Beer distributors are scrambling to find additional supplies to meet a surge in demand from drinkers seeking to stockpile their favorite beverage before the government doubles the beer tax in January.
The increased demand comes during the height of the traditionally brisk holiday season. It has pushed sales to the levels of the industry’s peak midsummer season and raised fears of an impending shortage, wholesalers say.
James Pyzyk, general manager of Beer Capitol Distribution, a Milwaukee wholesaler that provides specialty beers to about 900 retailers and 2,100 taverns, said his company is in the midst of a “beer-buying frenzy.”
“We’re ordering four times what we normally order to accommodate the anticipated additional demand,” Pyzyk said. “We had to make arrangements for outside public storage. We ordered so much beer it won’t fit in our warehouses.”
On Jan. 1, the government will raise the federal excise tax on a six-pack of beer to 32 cents. It is one of the large “sin tax” increases in the deficit-reduction bill that President Bush signed last month.
The Congressional Joint Committee on Taxation estimated that new alcohol-related taxes would raise $1.3 billion in revenue in 1991 and $8.75 billion over the next five years.
For the consumer, the tax will translate into an extra 16 cents on a six-pack or 64 cents on a case, analysts said.
The tax jump, however, isn’t the only thing that will strike beer buyers in the pocketbook next year.
The industry expects to raise the cost of a case by 33 cents at the brewery level, 20 to 30 cents at the wholesale level and 20 to 40 cents at the retail level to cover inflation and increased fuel costs, said Jerry Steinman, publisher of the industry newsletter Beer Marketer’s Insights in New York.
Anticipating a backlash next year after consumers learn of the estimated $1.50 rise in the cost of a case of beer, wholesalers are using a holiday marketing pitch that plays on consumers’ anger with the tax increase to spur additional sales in December.
Pyzyk’s company has ordered 500 signs urging consumers to “Beat the Tax Increase.” He expects the banners--posted at retailers--to fuel sales even further.
“I know what a normal holiday is, and I know what this holiday is, and the retailers aren’t going to be able to handle it,” he said. “We’re going to get clobbered.”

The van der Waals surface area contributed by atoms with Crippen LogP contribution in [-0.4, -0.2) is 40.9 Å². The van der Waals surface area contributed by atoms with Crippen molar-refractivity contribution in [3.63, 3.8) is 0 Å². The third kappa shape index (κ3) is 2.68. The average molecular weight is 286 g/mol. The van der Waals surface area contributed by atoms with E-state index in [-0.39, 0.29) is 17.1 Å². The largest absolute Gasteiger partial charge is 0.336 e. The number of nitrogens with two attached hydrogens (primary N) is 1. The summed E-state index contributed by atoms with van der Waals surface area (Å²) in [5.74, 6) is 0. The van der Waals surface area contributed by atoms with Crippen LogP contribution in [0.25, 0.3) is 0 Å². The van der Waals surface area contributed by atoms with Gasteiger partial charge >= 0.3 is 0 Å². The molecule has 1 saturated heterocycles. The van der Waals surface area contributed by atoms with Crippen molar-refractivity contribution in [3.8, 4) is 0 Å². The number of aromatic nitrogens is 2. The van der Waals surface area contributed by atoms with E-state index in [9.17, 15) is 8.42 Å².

Other retailers said the likelihood of a consumer buying two or three extra cases adds up to heavy sales.
“Retailers are gearing up for a mass consumer crunch,” said Kevin Mehl, general manager of Beloit Beverage Co., which distributes beer to 700 stores and 2,500 Milwaukee-area taverns.
Unlike wholesalers, brewers are less concerned about the holiday surge.
“Because of our strong sales year, we are already producing at full capacity and have been since April,” said Patrick T. Stokes, president of St. Louis-based Anheuser-Busch, the nation’s top brewer.
Some brewers, such as No. 2 Miller Brewing Co. of Milwaukee, admit that they are nervous about the effect of the excise tax and price increases, however. They said they are not planning much beyond their holiday-season marketing.
“We’re moving right along with our plans,” Miller spokeswoman Patricia Brash said. “We’re in a wait-and-see position just like everybody else.”
G. Heileman Brewing of La Crosse, Wis., the No. 5 brewer, hasn’t increased production but “is ready to respond when the need arises,” spokesman Bill Eiler said.
“We do anticipate a major increase in sales in December, when consumers realize the retail price of beer will be increased on Jan. 1,” he said.
While the buying surge is welcomed by distributors and wholesalers, most are realistic that it won’t end with bare store shelves before New Year’s Day.
The main reason, analysts said, is that beer--unlike such durables as cars, boats or jewelry, which also face luxury tax increases next month--has only a 120-day shelf life.
“Older beer does not taste as good as fresh beer,” Steinman said. “It’s like bread. The fresher it is, the better it tastes.”